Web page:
When the child is to be weaned, his mother has the stronger food ready lest the child perish. Happy he who has in readiness this stronger food! Thus, and in many similar ways, thought the man whom I have mentioned about this event. If a consciousness of the eternal were not implanted in man; if the basis of all that exists were but a confusedly fermenting element which, convulsed by obscure passions, produced all, both the great and the insignificant; if under everything there lay a bottomless void never to be filled— what else were life but despair?

    A Yearning for Home

    If it were thus, and if there were no sacred bonds between man and man; if one generation arose after another, as in the forest the leaves of one season succeed the leaves of another, or like the songs of birds which are taken up one after another; if the generations of man passed through the world like a ship passing through the sea and the wind over the desert—a fruitless and a vain thing; if eternal oblivion were ever greedily watching for its prey and there existed no power strong enough to wrest it from its clutches—how empty were life then, and how dismal!

    And therefore it is not thus; but, just as God created man and woman, he likewise called into being the hero and the poet or orator. The latter cannot perform the deeds of the hero—he can only admire and love him and rejoice in him. And yet he also is happy and not less so; for the hero is, as it were, his better self with which he has fallen in love, and he is glad he is not himself the hero, so that his love can express itself in admiration. The poet is the genius of memory, and does nothing but recall what has been done, can do nothing but admire what has been done.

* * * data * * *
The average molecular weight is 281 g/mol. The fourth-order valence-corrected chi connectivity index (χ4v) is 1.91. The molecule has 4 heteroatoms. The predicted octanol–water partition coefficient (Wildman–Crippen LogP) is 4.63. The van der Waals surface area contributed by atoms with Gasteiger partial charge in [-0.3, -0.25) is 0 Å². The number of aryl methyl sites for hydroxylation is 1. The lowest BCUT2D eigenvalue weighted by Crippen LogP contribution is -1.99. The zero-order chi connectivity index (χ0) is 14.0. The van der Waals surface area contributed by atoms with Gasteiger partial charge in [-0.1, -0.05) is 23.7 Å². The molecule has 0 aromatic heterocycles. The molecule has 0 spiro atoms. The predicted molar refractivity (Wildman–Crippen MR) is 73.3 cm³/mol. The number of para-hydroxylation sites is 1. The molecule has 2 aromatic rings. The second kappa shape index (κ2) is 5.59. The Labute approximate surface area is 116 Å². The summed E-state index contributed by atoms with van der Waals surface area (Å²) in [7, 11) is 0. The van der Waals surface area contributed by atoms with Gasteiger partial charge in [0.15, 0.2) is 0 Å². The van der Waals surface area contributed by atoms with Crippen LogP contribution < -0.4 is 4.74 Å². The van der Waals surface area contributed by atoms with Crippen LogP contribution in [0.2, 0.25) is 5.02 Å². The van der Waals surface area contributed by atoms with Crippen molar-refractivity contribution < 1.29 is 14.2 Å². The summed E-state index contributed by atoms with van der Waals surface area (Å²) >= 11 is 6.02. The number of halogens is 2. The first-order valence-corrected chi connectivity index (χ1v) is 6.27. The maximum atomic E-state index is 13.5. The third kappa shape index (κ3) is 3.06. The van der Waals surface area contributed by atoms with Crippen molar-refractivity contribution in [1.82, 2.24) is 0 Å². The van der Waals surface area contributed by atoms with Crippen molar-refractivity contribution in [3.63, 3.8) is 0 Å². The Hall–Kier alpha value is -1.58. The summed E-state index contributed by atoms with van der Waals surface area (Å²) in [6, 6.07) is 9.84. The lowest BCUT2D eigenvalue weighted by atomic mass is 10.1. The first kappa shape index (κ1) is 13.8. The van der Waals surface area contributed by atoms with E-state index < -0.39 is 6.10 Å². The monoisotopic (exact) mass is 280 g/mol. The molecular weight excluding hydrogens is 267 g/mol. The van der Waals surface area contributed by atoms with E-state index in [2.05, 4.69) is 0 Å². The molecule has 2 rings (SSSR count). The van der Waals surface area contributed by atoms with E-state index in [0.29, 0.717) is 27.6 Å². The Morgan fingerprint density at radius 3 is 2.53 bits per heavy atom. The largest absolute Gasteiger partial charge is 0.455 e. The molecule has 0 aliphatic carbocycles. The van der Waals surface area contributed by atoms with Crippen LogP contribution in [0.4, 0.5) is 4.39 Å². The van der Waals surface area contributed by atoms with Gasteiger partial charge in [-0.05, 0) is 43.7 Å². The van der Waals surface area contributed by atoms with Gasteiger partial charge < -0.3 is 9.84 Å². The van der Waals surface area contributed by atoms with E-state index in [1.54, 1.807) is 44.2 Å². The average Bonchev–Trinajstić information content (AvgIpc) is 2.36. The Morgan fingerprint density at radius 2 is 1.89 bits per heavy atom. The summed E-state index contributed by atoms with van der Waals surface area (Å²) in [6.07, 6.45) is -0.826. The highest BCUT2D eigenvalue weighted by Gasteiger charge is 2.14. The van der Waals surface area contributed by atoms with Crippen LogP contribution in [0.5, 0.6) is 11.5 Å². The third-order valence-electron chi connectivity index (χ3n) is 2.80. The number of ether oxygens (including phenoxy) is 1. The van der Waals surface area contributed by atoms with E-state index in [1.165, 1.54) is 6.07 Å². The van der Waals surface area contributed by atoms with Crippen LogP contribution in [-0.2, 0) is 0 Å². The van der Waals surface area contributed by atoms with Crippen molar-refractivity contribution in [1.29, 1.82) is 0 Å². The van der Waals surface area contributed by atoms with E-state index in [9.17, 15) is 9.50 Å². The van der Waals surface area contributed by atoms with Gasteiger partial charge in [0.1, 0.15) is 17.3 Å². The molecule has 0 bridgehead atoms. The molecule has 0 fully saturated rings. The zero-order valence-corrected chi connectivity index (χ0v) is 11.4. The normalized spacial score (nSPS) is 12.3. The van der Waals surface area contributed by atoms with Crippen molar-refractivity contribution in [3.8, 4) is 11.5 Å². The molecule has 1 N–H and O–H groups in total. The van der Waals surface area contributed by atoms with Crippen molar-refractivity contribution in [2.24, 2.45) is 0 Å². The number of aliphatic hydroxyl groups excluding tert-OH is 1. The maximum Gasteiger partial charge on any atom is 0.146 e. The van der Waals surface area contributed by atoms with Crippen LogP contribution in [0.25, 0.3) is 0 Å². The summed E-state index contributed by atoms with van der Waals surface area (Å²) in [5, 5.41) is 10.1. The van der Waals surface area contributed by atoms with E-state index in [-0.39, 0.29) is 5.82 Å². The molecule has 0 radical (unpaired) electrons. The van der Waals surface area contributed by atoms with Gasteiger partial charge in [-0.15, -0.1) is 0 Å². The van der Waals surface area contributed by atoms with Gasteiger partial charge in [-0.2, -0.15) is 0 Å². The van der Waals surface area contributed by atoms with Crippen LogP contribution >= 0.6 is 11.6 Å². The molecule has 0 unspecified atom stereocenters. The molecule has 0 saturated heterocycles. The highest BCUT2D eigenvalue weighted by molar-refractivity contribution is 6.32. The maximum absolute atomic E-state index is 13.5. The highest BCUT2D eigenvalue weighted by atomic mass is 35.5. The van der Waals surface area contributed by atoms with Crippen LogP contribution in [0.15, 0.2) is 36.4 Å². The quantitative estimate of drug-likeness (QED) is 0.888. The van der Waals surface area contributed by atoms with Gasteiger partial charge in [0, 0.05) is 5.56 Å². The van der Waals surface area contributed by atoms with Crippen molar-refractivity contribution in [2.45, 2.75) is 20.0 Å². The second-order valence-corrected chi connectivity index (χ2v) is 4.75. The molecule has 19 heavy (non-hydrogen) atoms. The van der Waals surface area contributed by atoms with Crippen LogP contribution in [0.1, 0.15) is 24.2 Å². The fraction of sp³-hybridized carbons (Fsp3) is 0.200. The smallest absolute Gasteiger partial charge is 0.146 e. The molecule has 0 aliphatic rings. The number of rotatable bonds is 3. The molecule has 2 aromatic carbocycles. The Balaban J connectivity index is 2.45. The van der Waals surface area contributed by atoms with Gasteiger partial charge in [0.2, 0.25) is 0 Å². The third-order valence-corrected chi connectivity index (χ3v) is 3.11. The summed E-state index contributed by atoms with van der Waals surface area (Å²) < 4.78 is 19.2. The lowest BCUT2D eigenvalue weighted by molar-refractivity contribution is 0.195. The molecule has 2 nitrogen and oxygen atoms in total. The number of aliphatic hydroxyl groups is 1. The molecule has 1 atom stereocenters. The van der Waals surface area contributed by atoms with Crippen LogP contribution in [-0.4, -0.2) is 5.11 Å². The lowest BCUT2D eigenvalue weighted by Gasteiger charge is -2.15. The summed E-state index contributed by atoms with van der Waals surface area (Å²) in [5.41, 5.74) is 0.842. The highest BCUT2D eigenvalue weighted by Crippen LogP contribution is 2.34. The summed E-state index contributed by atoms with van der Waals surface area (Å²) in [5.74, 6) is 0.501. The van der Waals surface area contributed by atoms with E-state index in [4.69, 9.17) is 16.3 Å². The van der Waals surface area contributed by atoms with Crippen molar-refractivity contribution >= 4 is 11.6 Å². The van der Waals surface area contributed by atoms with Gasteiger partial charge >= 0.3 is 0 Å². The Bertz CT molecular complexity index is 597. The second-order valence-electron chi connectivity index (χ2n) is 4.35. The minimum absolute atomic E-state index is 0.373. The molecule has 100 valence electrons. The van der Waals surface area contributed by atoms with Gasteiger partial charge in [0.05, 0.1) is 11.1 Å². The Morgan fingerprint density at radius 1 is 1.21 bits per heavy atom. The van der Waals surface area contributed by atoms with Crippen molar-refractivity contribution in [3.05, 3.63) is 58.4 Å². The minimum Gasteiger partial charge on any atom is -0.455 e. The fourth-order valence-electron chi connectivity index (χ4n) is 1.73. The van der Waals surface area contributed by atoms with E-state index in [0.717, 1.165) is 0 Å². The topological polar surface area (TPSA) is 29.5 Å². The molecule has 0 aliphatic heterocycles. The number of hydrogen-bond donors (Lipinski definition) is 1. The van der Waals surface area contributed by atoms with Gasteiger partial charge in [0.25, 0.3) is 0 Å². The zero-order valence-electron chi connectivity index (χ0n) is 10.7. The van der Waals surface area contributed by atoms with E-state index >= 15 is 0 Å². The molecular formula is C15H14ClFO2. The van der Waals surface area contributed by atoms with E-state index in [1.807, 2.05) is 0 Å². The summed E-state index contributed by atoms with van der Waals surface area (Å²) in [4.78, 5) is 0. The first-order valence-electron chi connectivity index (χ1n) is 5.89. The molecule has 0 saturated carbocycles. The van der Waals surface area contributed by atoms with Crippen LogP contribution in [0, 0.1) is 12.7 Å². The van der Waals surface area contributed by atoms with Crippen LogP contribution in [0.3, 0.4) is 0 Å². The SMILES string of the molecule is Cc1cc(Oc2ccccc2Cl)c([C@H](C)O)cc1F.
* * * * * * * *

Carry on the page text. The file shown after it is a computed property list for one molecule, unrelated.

He adds nothing of his own, but he is jealous of what has been entrusted to him. This is his achievement, his humble work, this is his faithful service in the house of the hero. Therefore shall no one be forgotten who has done great deeds; and even if there be delay, even if the cloud of misunderstanding obscure the hero from our vision, still his lover will come some time; and the more time has passed, the more faithfully will he cleave to him.

    No, no one shall be forgotten who was great in this world. But each hero was great in his own way, and each one was eminent in proportion to the great things he loved. For he who loved himself became great through himself, and he who loved others became great through his devotion, but he who loved God became greater than all of these.

    Everyone of them shall be remembered, but each one became great in proportion to his trust.

    Delighted to Care for the Poor

    One became great by hoping for the possible; another, by hoping for the eternal; but he who hoped for the impossible, he became greater than all of these. Every one shall be remembered ; but each one was great in proportion to the power with which he strove. For he who strove with the world became great by over-coming himself; but he who strove with God, he became the greatest of them all.

    Thus there have been struggles in the world, man against man, one against a thousand; but he who struggled with God, he became greatest of them all. Thus there was fighting on this earth, and there was he who conquered everything by his strength, and there was he who conquered God by his weakness. There was he who, trusting in himself, gained all; and there was he who, trusting in his strength sacrificed everything ; but he who believed in God was greater than all of these.